Overall Outlook: The Bruins let Tim Schaller walk away in free agency, so they had to go after another physical, energy player for their fourth line. They found that in Wagner for a similar level of pay at $1.25 million per season, and are once again betting on the player to come into his own during his time with the Black and Gold. It’s a bonus that he’s a local kid just like Schaller, and the hope is that he’ll have the same level of success on and off the ice that Schaller did before parlaying it into a contract with the Vancouver Canucks. If Wagner plays the same way he did last season with Anaheim and New York, both the player and the team should be happy with the level of performance over the next couple of seasons. Bruins fans love players that are willing to take the body and work hard, and that is Chris Wagner several times over.

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Morning Skate: Who ya got in draft of hockey movie characters?

Morning Skate: Who ya got in draft of hockey movie characters?

Here are all the links from around the hockey world, and what I’m reading as training camp skates a little closer and summer winds down.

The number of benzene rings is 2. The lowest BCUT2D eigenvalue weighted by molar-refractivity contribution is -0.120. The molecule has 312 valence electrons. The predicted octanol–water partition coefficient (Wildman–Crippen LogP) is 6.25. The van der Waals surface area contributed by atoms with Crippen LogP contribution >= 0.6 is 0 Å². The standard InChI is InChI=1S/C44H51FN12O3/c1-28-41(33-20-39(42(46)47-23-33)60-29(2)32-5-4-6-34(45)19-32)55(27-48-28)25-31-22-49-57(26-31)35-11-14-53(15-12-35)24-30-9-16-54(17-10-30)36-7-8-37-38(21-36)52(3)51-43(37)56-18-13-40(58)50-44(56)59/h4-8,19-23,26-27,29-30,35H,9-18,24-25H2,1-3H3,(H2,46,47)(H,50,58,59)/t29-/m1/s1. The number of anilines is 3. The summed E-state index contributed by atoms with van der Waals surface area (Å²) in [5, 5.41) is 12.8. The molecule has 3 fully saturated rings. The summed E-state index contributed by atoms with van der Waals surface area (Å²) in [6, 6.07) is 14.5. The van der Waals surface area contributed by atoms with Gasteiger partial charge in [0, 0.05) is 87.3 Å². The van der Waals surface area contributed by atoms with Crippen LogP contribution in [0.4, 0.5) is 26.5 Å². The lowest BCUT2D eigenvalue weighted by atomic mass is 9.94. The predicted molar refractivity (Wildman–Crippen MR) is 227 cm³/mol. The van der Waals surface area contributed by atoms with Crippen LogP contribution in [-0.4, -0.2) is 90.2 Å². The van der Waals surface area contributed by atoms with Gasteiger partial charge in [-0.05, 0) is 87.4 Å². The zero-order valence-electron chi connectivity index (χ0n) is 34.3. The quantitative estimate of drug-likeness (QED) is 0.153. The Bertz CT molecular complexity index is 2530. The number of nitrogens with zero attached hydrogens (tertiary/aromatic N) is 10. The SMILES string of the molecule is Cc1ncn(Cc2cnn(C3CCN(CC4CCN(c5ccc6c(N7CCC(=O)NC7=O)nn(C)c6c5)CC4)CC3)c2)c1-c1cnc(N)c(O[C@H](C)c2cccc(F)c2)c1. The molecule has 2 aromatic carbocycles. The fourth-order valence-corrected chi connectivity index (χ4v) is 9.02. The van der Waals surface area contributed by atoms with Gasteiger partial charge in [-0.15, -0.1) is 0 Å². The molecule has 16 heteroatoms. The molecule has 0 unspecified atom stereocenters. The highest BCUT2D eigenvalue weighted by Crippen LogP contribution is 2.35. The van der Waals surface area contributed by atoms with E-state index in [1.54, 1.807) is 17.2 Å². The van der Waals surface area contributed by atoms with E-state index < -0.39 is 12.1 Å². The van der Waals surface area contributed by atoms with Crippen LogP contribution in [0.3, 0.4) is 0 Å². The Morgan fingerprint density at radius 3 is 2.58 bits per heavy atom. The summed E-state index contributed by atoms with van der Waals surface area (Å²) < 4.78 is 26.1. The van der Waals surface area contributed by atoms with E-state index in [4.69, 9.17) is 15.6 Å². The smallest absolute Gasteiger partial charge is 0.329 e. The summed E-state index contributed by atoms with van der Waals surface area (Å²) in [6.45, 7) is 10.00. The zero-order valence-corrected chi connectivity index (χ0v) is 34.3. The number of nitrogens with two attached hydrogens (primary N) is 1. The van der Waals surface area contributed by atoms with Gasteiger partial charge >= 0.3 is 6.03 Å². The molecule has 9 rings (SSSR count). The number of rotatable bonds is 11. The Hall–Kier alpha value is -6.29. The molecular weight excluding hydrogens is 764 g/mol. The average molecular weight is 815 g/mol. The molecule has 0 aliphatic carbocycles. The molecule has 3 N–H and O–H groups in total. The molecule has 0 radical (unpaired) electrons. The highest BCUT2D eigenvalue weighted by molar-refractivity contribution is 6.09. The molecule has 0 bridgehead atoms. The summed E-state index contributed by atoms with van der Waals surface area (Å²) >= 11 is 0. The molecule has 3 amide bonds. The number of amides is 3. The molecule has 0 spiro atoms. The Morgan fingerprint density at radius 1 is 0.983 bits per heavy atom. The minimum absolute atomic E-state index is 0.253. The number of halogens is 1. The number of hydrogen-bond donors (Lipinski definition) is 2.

*Fun little exercise from Barstool Sports where the NHL has an expansion draft to pick up hockey movie characters. I was, however, a little disappointed to see that the Bruins got somebody from Mystery, Alaska (not one of my fav hockey movies) instead of Ross “The Boss” Rhea, who has Black and Gold written all over him.

*A Q&A with Dallas Stars captain Jamie Benn where he talks about anything and everything ahead of an important season for the Stars organization.

*Tim Benz doesn’t want to see anybody else ever wear No. 71 or No. 68 for the Pittsburgh Penguins. I think it’s a safe bet we won’t see that.  

*Pro Hockey Talk says to expect a huge year from Canadiens forward Max Pacioretty no matter where he plays. Count me as a little skeptical on that one.

*So how good is Colton Parayko? Varying NHL talent evaluators offer variations on a “Ummm, pretty good” theme.

*For something completely different: RIP to the Queen of Soul, Aretha Franklin, who I will forever remember for crushing her scene in the Blues Brothers. She was the real deal.